Claims property valuation
Landlord insurance comes with replacement cost valuation (RCV) for the dwelling. That means you get the total value of rebuilding or repairing your property without depreciation. Your deductible will apply, however.
If you need landlord insurance and aren’t sure where to start, Credible (powered by Young Alfred) can help.
Landlord insurance vs. homeowners insurance
Here’s a quick run-through of the differences between a homeowners and a landlord policy:
- Personal belongings. Landlord insurance coverage doesn’t include personal property. However, it can cover appliances used by the tenant (i.e., a refrigerator). In comparison, homeowners insurance generally protects everything inside the house.
- Liability. As a landlord, you’re liable for damage related to your property (i.e., upkeep and maintenance). Homeowners liability covers any injuries that happen on and off the property.
- Loss of rent. Landlord insurance covers rental income losses during repairs (usually after a natural disaster). This coverage is irrelevant to homeowners and not included in a home insurance policy.
- Additional living expenses. Homeowners insurance pays for living expenses if the owner must move out during repairs (usually after a covered disaster). Landlord insurance doesn’t include this coverage.
Landlord insurance cost
Standard home insurances cost around $1,272 per year in the United States, according to the National Association of Insurance Commissioners. Landlord insurance, though, is often about 25% higher than home insurance, largely due to the risk of liability and damage from tenants. That said, there’s almost no data on the average price of landlord insurance, so it’s hard to provide specifics.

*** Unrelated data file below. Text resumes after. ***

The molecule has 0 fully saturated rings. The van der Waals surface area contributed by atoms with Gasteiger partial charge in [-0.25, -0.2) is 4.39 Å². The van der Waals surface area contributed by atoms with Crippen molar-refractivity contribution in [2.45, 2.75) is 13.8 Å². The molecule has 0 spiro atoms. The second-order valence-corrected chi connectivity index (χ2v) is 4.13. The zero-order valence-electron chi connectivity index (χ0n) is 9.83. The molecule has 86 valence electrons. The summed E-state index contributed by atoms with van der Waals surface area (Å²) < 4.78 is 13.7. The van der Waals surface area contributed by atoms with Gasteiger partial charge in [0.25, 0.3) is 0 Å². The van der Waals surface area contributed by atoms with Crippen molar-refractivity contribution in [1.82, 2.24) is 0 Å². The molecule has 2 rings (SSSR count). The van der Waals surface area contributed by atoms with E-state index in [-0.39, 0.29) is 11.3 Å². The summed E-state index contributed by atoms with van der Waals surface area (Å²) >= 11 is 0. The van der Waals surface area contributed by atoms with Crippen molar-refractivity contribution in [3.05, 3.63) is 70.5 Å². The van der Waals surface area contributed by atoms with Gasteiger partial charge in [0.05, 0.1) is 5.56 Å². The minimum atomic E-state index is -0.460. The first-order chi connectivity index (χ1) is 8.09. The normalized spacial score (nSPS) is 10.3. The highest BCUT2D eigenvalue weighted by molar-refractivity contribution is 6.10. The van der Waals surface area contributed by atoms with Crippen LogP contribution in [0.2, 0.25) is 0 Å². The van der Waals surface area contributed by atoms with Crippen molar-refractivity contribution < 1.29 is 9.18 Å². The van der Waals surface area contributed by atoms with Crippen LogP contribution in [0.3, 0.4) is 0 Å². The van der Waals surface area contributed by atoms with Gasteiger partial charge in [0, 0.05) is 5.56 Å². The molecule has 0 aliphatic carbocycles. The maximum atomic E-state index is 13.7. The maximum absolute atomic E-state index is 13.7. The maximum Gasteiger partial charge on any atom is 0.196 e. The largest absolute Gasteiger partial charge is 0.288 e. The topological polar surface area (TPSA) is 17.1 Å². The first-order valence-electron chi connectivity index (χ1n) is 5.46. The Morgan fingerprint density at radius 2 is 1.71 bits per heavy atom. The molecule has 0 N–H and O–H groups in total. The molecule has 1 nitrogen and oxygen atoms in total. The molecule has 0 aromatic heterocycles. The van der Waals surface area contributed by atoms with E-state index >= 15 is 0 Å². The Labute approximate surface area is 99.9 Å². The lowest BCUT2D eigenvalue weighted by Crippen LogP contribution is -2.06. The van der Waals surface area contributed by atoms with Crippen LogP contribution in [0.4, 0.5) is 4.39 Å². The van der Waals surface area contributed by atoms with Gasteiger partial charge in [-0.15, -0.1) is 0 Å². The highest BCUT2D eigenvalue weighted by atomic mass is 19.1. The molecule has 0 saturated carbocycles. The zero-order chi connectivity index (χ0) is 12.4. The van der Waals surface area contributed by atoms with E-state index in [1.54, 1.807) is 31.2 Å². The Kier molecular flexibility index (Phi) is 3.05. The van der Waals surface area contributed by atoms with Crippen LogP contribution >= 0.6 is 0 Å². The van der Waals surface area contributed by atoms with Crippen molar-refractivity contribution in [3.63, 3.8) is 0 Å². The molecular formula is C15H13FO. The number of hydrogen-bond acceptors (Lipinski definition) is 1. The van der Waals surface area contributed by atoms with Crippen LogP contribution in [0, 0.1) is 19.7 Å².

Landlord Insurance Frequently Asked Questions
Does renters insurance cover damage to the landlord’s property?
No, it does not. Renters insurance protects a tenant’s belongings but does not extend to the property itself.
Can a landlord require renters insurance?
Yes, many landlords require renters insurance to help mitigate potential liability. If someone gets hurt and the tenant doesn’t have insurance, the landlord might have to pay.
How much renters insurance should a landlord require?
Only liability coverage matters for the landlord. Most renters policies offer $100,000 for liability protection, which is often enough.
Do I need landlord insurance?
If you plan to rent a property, yes, you do. You don’t need a separate policy if you’re renting a room or offering a short-term rental within your home (i.e., an Airbnb). However, if you don’t live on the premises, you need landlord insurance.
Learn more: How to Buy Homeowners Insurance
What does landlord additional insured mean?
You should have tenants name you as an additional insured on their renters insurance. Doing this protects your liability as a landlord. This term means you’re listed as part of their policy. This designation protects you from legal fees and damages from your tenant’s activities.
For example, if a tenant hosts a party and someone hurts themselves, their policy pays, not yours.
Another reason to be added to your tenant’s renters policy is that if you must file a liability claim on your landlord policy, it goes against your insurance score. That impacts your insurance rates and ability to get landlord insurance in the future. If your tenants file the claim, it goes against their insurance score instead.
Disclaimer: All insurance-related services are offered through Young Alfred.